In what can be described as a scene similar to the climax of the Hollywood blockbuster "Rise of the Planet of the Apes", a video circulating wildly on social media shows hundreds of monkeys going on a rampage on the streets of the city of Lopburi in Thailand.
The question is, why were they going berserk? Because they were starving and were looking for something to eat! It is believed to be a "gang war" between temple-dwelling monkeys and street monkeys over food. The number of tourists visiting temples in the city has dwindled due to the COVID-19 pandemic, causing the monkeys to lose an important source of sustenance.
'Gang war' over food on the streets of Thailand
The video which has been re-shared thousands of times on social media shows groups of crab-eating macaques (Macaca fascicularis) â numbering hundreds â edgily patrolling the lightly crowded roads. Some are seen wandering around frantically and some can be seen sitting in the middle of the street as a handful of motorists maneuver their way around them. It was reported that the macaques were foraging for food.
Halfway into the clip, one of the brown coloured primates can be seen making its way into the crowd with what is said to be a banana or a cup of yogurt. Within seconds, a group of fellow monkeys attack it and try to snatch the food away. Soon, the other monkeys join in and it turns into a no-holds-barred gang war. According to Khaosod English, the two "gangs" that clashed were from the Phra Kan Shrine and Prang Sam Yod temple.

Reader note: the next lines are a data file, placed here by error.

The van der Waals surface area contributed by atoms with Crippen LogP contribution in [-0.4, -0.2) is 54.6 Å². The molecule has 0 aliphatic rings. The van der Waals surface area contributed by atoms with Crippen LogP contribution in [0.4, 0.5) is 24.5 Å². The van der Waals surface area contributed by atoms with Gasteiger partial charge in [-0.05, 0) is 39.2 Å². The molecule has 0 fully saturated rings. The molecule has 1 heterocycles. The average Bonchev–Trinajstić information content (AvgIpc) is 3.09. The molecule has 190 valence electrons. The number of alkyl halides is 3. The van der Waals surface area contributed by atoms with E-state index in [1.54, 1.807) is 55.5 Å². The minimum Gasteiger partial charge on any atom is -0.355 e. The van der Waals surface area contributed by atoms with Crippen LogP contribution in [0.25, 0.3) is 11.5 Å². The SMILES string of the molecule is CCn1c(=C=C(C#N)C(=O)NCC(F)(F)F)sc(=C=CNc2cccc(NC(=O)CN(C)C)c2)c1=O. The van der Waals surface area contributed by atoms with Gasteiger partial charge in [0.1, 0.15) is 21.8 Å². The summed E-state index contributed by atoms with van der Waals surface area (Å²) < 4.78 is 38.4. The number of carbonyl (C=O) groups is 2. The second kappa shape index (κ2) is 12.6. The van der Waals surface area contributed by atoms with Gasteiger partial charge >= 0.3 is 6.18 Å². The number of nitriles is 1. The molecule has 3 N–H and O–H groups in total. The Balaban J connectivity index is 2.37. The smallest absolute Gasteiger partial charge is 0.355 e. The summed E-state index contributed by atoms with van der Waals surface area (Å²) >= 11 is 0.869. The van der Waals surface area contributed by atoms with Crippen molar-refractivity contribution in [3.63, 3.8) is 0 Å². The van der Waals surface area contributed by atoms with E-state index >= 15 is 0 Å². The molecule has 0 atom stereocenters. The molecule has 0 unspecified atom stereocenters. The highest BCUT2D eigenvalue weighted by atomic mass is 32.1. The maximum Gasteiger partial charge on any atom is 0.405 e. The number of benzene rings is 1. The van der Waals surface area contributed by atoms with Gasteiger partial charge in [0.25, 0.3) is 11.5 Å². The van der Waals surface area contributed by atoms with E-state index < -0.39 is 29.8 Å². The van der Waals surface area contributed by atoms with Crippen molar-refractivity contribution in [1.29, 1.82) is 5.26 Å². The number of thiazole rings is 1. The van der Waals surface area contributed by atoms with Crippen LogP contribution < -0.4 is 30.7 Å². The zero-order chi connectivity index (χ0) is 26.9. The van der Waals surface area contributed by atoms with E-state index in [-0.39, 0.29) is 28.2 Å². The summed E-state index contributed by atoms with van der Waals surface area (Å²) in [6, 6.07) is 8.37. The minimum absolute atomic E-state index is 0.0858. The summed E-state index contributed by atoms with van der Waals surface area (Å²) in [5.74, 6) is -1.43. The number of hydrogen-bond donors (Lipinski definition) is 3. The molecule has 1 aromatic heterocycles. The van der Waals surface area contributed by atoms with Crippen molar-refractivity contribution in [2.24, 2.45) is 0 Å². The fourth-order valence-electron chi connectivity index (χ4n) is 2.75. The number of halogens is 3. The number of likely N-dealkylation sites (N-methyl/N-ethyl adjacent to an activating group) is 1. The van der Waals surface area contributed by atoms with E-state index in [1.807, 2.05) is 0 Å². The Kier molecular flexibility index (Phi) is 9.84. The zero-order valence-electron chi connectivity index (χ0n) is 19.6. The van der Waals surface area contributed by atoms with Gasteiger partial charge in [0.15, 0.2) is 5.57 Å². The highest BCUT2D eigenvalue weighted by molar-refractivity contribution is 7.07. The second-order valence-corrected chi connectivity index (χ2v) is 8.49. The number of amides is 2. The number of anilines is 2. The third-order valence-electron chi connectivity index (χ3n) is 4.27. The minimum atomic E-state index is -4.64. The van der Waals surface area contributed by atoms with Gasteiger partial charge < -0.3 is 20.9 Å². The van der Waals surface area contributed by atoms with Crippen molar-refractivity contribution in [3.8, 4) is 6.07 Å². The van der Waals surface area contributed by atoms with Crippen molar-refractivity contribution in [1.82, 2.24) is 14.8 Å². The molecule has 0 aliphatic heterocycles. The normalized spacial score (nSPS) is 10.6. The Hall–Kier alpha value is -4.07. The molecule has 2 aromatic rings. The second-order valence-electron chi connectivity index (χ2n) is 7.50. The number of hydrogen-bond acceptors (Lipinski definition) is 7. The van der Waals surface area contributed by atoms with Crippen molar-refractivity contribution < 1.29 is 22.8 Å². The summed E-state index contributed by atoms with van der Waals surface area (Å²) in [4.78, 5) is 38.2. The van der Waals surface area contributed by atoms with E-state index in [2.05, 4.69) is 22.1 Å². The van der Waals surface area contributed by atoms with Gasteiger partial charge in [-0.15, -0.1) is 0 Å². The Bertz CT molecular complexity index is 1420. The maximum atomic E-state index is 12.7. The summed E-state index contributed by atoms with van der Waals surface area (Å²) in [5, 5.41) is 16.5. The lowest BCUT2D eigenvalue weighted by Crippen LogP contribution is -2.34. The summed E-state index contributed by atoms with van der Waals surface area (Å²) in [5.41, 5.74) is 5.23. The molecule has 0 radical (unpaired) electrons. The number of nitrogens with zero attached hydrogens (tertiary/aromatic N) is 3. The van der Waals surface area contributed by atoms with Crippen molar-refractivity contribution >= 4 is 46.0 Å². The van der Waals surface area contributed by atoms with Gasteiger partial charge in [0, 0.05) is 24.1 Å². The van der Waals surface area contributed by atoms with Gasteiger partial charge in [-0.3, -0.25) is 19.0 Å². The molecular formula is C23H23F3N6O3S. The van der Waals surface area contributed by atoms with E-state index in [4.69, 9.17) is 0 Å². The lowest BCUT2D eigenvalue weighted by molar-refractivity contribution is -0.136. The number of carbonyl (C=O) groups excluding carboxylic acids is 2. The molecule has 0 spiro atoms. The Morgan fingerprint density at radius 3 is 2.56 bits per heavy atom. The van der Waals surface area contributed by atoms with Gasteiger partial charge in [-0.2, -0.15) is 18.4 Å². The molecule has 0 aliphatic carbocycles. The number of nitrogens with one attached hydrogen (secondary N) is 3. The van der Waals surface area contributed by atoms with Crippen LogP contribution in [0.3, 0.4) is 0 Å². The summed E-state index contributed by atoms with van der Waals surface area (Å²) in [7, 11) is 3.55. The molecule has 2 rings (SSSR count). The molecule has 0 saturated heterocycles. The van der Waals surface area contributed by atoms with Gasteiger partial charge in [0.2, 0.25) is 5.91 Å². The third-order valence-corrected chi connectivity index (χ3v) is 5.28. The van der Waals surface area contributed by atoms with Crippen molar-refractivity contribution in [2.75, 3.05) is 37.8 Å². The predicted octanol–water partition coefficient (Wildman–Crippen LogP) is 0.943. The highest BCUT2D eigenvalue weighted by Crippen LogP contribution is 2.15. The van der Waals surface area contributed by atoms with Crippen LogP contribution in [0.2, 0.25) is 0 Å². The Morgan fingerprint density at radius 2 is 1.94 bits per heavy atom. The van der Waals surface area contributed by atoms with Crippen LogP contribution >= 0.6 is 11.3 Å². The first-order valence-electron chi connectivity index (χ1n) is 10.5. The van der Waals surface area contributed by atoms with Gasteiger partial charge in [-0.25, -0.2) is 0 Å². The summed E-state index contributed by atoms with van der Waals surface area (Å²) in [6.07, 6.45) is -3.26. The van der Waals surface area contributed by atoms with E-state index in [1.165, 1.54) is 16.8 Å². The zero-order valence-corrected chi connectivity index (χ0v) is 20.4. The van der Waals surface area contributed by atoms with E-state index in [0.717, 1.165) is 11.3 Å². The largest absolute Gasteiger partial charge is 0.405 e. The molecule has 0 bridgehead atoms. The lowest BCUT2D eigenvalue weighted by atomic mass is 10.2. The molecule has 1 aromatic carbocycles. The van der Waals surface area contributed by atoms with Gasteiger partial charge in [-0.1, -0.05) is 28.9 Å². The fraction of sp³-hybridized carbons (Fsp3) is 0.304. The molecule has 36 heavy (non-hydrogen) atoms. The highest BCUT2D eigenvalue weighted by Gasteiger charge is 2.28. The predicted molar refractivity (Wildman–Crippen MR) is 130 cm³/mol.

Coronavirus pandemic hits Thai tourism industry
The "monkey war" is a reflection of the dire state of the tourism industry in Thailand, which is facing a sharp dip due to the global COVID-19 pandemic. Tourism contributed nearly 1.93 trillion baht to Thailand's gross domestic product (GDP) in 2019.
A recent report by the Bangkok Post said that the Tourism Authority of Thailand (TAT) had announced a 44.3 percent fall in tourists visiting in February. TAT Governor Yuthasak Supasorn said in a meeting with tourism operators that Chinese tourists, who form the largest chunk of visitors to the country, saw a drastic fall of 85.3 percent.
Sasaluk Rattanachai, who shared a video of the brawl on social media, told Khaosod English: "It's the summer so usually we see a lot of tourists, but now because of the outbreak there's so few that the markets are very quiet. Not enough tourists come to leave food for the monkeys at Prang Sam Yod." Known to be generally of a friendly demeanor, thousands of these macaques live within the temple complexes in the city and are fed by tourists who frequent Lopburi in the summer. A festival devoted to feeding the monkeys, known as the Monkey Buffet Festival, is also held annually.